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Uncharted 3 has a Place. It’s Within the Gaming Industry

Is Uncharted 3 more than just a cinematic experience?

by William Schwartz


You’re sitting in the theatre watching a fast-paced, high-octane action thriller as the heroic protagonist takes out an innumerable slew of bad guys. You watch in awed jubilance as he shoots, punches, and kicks his way through the enemy onslaught as bullets whizz passed his head and too-close-for-comfort explosions cause you to feel the heat from the ensuing flames even as you sit idly in your chair munching on popcorn. Yet as the hero showcases his talent for cheating death and his accuracy with an assault rifle, he cannot help but make an idiotic decision that lands him in deep trouble and puts his entire mission in danger. Maybe it was deciding to not take out the bad guy wielding the RPG immediately, or opting to turn to his mate to make a witty, sarcastic remark after a clever maneuver which gives the enemy precious time to reload and regroup. Regardless of its nature, it’s the kind of  facepalming error that causes you to turn to your friend sitting next to you in the theatre and comment on how unrealistic that moment was, and how if you were personally in the same situation you would have handled the scenario in an entirely different manner.

In this way, watching certain films can often be a frustrating process. We vicariously put ourselves in the shoes of the hero and may internally, or in some cases, externally criticize him or her for not approaching a given situation in a particular manner. This is where the progressing advances of technology and the medium of video games come into play. The realm of interactive games grants us the power to approach these types of situations in the way in which we see fit, and that is undoubtedly one way that gaming differs so heavily when compared to every other area of entertainment.

But as video games become ever more advanced and complex, the medium itself inevitably undergoes transformation as well. The Uncharted franchise are works that have come to epitomize this very change in which games cease to be 2D pixels that give players a series of challenges to overcome and instead become a new form of interactivity altogether. Yet even so, I have had countless discussions with people in regards to Uncharted’s place in the medium of gaming who incessantly criticize Naughty Dog’s action/adventure as being less of a video game and instead more of an “interactive experience.”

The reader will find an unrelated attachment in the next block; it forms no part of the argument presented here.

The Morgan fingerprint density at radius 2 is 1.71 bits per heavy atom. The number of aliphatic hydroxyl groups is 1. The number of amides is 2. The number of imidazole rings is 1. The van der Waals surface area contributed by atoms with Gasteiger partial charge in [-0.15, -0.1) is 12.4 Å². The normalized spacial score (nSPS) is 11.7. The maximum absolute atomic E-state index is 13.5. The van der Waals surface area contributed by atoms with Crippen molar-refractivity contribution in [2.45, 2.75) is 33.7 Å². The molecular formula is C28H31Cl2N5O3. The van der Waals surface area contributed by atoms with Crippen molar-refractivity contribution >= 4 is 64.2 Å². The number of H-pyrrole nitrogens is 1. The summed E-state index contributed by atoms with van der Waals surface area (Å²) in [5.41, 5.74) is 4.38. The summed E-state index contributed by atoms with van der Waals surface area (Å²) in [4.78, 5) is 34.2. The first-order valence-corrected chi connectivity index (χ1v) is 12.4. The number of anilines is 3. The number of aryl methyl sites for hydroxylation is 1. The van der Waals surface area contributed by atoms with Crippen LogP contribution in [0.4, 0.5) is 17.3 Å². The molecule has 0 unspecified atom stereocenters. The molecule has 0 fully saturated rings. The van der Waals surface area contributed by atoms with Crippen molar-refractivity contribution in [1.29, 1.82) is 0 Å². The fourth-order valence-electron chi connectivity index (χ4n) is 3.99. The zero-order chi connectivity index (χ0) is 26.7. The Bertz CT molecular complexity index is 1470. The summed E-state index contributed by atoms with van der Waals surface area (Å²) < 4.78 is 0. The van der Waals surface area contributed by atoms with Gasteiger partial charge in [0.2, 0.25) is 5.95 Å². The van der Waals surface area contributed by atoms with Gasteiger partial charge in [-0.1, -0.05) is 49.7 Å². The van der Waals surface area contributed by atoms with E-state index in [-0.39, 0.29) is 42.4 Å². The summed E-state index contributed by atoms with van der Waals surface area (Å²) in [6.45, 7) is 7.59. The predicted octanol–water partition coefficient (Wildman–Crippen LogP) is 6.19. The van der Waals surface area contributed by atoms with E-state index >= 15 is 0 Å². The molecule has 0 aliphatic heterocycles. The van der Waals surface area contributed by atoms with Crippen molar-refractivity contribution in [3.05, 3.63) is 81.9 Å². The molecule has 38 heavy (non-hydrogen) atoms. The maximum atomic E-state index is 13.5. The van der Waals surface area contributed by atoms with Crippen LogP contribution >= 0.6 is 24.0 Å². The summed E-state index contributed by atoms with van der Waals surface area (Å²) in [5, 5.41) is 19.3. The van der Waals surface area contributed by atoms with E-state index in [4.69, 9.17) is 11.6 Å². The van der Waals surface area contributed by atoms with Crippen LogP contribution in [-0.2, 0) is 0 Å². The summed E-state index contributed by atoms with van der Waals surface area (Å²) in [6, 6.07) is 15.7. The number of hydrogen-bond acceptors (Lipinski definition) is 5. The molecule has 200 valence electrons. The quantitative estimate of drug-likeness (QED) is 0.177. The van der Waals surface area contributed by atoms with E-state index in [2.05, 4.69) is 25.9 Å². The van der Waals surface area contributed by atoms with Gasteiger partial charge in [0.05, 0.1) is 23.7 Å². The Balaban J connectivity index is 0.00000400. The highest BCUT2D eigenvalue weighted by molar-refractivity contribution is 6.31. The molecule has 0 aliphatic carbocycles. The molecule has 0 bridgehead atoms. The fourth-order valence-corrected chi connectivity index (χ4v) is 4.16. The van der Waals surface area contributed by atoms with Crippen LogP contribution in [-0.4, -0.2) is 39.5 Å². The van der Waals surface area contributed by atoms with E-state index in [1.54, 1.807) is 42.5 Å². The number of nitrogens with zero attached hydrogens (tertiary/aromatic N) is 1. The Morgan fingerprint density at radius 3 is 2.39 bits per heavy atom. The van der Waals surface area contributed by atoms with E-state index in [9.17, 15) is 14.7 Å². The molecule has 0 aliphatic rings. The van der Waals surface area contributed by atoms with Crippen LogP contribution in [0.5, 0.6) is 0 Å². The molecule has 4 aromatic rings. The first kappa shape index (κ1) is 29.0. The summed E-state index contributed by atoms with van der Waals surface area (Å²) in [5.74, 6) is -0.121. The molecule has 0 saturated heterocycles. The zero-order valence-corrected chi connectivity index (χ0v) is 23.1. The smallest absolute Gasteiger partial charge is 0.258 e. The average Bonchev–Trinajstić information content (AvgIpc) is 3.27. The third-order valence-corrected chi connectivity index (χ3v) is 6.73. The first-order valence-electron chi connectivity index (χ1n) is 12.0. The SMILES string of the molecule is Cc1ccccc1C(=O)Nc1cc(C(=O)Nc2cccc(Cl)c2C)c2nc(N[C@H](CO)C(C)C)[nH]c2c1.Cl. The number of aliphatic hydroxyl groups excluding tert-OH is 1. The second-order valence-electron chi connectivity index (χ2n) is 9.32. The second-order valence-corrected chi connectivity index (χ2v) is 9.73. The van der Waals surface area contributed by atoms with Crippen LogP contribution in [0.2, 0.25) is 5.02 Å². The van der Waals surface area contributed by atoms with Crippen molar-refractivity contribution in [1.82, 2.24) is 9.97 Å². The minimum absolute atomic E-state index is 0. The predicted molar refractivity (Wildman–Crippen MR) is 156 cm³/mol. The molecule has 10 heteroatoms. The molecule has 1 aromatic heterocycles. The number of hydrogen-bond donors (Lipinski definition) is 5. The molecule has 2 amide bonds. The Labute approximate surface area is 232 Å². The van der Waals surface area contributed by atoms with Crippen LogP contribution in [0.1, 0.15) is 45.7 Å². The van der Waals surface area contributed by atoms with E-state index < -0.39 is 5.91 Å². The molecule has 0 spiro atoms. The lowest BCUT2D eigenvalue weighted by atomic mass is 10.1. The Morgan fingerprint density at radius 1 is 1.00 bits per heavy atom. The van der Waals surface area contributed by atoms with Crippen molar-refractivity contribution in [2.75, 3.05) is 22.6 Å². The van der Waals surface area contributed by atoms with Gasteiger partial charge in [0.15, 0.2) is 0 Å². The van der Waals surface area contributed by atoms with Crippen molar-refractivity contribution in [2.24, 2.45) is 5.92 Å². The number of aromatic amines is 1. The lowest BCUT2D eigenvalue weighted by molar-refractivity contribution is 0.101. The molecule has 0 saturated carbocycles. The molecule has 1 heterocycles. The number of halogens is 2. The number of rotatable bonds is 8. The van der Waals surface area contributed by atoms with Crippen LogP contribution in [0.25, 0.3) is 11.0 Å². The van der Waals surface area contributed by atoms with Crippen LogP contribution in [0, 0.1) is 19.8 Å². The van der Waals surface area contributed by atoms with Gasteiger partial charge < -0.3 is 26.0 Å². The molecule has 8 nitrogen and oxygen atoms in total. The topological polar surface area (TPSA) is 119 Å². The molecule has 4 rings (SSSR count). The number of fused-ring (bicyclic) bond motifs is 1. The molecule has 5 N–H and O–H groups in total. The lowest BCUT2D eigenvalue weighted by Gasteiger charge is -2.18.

I then came across an article written by Scott Juster of PopMatters  in which he develops a similar argument, criticizing Uncharted 3 for not being enough of a video game and for being what he sees as a work perpetually stuck between game and movie. Some of Juster’s criticisms are very valid and definitely warranted. Yes, Naughty Dog employs the “running toward the camera” technique once too often. Yeah, there are too many redundant fist fights with bruisers who look all too familiar throughout the game. I myself actually wondered for a while whether I was fighting the same dude multiple times.  Yet even with these minor faults taken into consideration, I find Juster and his fellow dissenters to be dead wrong. Now having over two months with Uncharted 3, I can definitively say that the Uncharted series are phenomenal video games. Not phenomenal films, nor a new breed of “interactive experiences”, but video games.

On my second playthrough with Uncharted 3, I discovered moments in which it truly proves itself to be an extraordinary game. The shipyard sequence in particular, right after Drake escapes the captivity of the pirates and continues his quest to find and rescue Sully, showcases how and why Uncharted works as a product of the gaming industry. You merge out of the water. Before you in plain sight are two ships and three pieces of “wreckage” with a visible number of enemies on each. Also standing in your way is a fortified stationary gun at the far end of the map as well as multiple enemy snipers set up in strategic positions. Oh, and a couple of shotgun-wielding heavies are hanging around there somewhere also. In what is probably the most difficult portion of the entire game, this very sequence is perhaps its best in demonstrating why Unchartedis in fact not better as a film or as some sort of hybrid entertainment.